Monday, January 05, 2004

See Magazine review : Collideoscope


Remember the day-glo Body Glove wear, dreads wrapped in coloured yarn, and monster funk-rock riffs? Eight years after breaking up, Living Colour has returned–sans neon, thankfully. So, in case you don’t remember why this is a good thing, here’s a refresher. The band’s debut in ’88 did for hard rock what Bad Brains did for punk–bring a sonically aggressive and lyrically political sound, filtered through an African American experience, to an almost exclusively Anglo genre. The group’s two follow-up full-length albums failed to duplicate the success of Vivid though, mostly because they were both less focused and more adventurous, exploring punk to R&B. Not surprisingly, the inability to decide on the direction of a fourth album was their demise.

Now, with Collid0scope, the New Yorkers are visiting some familiar territory with mixed results. Overall the album is infused with more spacey electronic flourishes than ever before, contains the same biting social commentary (notably "Nightmare City" and "In Your Name"), has plenty of that familiar groove, and thrives on Vernon Reid’s freakishly accomplished guitar. Unfortunately, none of the songs reach the fever pitch of "Cult of Personality," capture the thrash assault of "Time’s Up," or give off the quiet warmth of "Solace of You." Songs like "Sacred Ground" and "? Of Mind, A" are repetitive and bland, while the two covers: a tongue-in-cheek reworking of AC/DC’s "Back in Black" and a protracted take of the Beatles’ "Tomorrow Never Knows," are unnecessary. The band can still pen urgent, catchy rock, though, as proven on "Song Without Sin" and "Operation Mind Control." The polished gem on the album is the eloquent yet gut-wrenching "Flying," written from the viewpoint of someone forced to jump from a burning Trade Tower.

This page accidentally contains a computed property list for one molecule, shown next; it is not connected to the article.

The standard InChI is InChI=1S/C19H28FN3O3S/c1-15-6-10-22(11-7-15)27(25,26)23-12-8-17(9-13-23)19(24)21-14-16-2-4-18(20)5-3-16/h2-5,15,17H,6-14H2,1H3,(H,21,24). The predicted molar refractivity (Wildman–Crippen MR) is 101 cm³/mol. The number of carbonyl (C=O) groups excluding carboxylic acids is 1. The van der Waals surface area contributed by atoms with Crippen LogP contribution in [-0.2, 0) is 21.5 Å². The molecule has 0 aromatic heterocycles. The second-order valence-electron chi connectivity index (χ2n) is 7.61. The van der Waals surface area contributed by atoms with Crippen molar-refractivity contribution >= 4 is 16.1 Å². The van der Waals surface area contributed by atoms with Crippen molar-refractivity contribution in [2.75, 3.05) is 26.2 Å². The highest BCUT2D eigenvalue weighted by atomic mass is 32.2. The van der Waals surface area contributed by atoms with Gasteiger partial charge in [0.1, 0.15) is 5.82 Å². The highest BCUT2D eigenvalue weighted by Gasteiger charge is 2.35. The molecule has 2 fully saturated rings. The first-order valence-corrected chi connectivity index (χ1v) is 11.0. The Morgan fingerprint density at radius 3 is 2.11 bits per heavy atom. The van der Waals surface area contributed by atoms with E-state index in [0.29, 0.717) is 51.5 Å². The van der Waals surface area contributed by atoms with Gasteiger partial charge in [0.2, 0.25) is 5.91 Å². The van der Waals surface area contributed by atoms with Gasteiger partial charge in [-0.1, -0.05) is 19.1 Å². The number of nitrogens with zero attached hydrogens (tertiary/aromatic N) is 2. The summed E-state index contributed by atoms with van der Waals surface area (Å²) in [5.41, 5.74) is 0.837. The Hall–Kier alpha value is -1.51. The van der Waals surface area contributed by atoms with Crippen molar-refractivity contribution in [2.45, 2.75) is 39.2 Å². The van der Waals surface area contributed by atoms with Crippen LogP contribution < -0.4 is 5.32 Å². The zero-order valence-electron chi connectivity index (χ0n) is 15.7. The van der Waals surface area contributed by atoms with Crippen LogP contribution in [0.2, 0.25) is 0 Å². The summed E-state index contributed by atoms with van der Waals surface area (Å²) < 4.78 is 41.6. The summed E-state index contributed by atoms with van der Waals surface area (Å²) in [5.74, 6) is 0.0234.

Living Colour still sounds exciting and feels important, now it’s just a matter of finding that elusive focus. Maybe there really was magic in those bright yellow Body Glove outfits.

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